The high-level coronavirus cabinet on Saturday night approved fresh restrictions to prevent the spread of the COVID-19 Omicron variant, with ministers voting to ban non-citizens from entering the country for two weeks.
The new rules going into effect on Sunday night will see foreign nationals barred from entering Israel for 14 days, unless they receive special permission from a government panel. Israel reopened to foreign tourism in early November, for the first time since the start of the pandemic.
Ministers on Saturday night also expanded mandatory quarantine for vaccinated Israelis arriving from abroad and gave the Shin Bet security agency the go-ahead to resume tracking infected people, according to Hebrew media reports.
Vaccinated Israelis — who under the existing rules had to take a coronavirus test upon landing and remain in isolation until receiving a negative result — will now be required to enter quarantine for 72 hours and take another COVID test on the third day after they arrive. Unvaccinated travelers must remain in quarantine for at least a week, and can leave isolation upon receiving a negative test result conducted on the seventh day.
Israelis coming from high-risk “red” countries will have to quarantine in designated state-run hotels until they receive a negative virus test result.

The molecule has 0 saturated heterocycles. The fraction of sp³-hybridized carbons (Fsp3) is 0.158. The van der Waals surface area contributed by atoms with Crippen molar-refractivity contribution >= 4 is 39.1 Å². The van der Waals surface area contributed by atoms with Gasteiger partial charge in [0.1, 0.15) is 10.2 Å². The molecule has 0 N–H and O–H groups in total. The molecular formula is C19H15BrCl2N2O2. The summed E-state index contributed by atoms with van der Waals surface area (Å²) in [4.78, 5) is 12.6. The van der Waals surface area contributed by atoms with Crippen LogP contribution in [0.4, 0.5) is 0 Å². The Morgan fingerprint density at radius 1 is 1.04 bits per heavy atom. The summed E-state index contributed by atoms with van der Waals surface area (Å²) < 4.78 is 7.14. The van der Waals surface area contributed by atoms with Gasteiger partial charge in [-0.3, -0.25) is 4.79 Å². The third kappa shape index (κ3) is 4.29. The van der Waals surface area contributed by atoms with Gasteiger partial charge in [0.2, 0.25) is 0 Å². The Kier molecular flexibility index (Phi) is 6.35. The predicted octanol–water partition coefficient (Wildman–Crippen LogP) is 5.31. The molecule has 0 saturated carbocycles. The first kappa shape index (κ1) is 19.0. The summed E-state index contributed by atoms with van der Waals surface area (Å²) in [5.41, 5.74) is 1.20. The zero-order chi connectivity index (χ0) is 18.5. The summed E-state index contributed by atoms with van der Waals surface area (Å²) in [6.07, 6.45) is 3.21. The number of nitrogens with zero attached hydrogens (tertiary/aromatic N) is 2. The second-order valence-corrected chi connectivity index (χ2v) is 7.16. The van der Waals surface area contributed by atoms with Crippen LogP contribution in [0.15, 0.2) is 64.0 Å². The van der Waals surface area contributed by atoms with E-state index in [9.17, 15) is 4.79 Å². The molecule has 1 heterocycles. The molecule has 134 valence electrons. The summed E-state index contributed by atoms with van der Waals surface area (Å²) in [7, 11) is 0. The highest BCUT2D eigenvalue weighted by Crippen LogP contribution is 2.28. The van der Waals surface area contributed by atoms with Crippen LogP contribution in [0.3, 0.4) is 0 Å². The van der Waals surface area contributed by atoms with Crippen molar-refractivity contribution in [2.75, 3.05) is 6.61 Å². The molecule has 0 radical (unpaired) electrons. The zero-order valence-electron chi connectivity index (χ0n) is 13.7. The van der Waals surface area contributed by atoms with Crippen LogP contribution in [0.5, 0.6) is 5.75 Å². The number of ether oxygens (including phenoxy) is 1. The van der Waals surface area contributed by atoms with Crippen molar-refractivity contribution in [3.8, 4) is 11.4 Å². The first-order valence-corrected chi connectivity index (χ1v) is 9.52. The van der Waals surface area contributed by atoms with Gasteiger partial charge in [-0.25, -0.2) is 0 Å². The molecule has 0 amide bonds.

Top ministers sparred over the restrictions during the meeting, with Justice Minister Gideon Sa’ar and Education Minister Yifat Shasha-Biton opposing strict limits to contain the Omicron variant.
The controversial Shin Bet tracking program, which had been utilized in the early stages of the pandemic, also got the green light after the director of the agency reassured ministers it would be used in a limited fashion for a short period, and only on those infected with Omicron, according to the Walla news site.
During the meeting, Prime Minister Naftali Bennett said Israel needs to be cautious and minimize risks amid uncertainty over the new Omicron COVID-19 variant,
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